In the late 1970s, his running caught the attention of his employer, who helped him buy a pair of sneakers and join a running club. He began entering races, and soon, winning.
It was an auspicious moment to take up distance running. At the time, South Africa was subject to widespread international sports boycotts, which kept the country out of most major events. The nation was desperate to get back in, and in the mid-1970s, the apartheid government announced it would desegregate a minor sport, running.
Amid a global boom in jogging, entries at races like the Comrades began to tick upward. And South Africa’s single state-run TV station began broadcasting the Comrades live in the early 1980s. Millions watched Black runners like Tjale and white competitors like Fordyce share bottles of water and sling their arms over one another at the finish line.
“In the Comrades, everyone needed help at some point, and people always gave it,” said Poobie Naidoo, another elite South African distance runner from the 1980s, who is of Indian heritage.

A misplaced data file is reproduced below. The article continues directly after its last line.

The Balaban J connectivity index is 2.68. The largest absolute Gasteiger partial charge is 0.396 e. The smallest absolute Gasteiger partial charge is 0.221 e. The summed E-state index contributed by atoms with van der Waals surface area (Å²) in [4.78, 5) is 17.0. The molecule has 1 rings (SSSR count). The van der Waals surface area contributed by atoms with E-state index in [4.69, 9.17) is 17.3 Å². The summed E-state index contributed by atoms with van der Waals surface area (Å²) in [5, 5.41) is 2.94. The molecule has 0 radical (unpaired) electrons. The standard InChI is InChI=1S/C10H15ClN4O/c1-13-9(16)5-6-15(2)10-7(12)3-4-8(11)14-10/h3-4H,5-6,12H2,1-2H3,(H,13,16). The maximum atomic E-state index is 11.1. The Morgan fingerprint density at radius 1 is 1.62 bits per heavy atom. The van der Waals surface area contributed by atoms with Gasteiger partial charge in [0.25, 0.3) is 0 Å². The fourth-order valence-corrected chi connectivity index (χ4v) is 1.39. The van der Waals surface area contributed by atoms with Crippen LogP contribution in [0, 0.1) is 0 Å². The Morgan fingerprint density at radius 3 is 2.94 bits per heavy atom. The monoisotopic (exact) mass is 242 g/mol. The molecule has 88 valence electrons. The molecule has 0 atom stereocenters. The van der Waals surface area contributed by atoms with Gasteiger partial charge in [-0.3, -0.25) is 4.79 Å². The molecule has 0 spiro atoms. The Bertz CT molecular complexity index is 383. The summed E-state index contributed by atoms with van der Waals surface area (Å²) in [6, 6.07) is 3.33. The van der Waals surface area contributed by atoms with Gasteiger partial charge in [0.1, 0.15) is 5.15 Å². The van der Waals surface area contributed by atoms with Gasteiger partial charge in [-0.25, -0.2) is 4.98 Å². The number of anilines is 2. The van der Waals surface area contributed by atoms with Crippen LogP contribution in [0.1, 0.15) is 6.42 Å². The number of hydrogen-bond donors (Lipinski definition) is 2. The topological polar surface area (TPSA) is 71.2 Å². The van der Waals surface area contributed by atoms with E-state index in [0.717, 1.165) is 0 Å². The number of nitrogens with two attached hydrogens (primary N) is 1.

But the moment runners like Tjale and Naidoo stepped off the course, they returned to an apartheid reality. In 1979, not long after his first Comrades, Tjale was arrested on his way to work for not having documents showing he was allowed to be in a white part of the city. He spent a night in jail.
“On the road was the only place I sometimes felt like apartheid wasn’t there,” Tjale said.
In 1989, both Tjale and Fordyce participated in a 100-kilometer world championship. Because of the timing, Fordyce skipped the Comrades, and Tjale ran it on tired legs. Another runner, Sam Tshabalala, became the race’s first Black champion. Tjale, meanwhile, ran his final Comrades in 1993, quietly finishing 51st.
In 2016, Tjale, a reserved man with an easy laugh, retired to a 20-acre farm he bought near Polokwane. It was one of the first times since he married in the 1970s that he and his wife had been able to live together, and they spent quiet evenings on their couch cracking jokes and watching soap operas.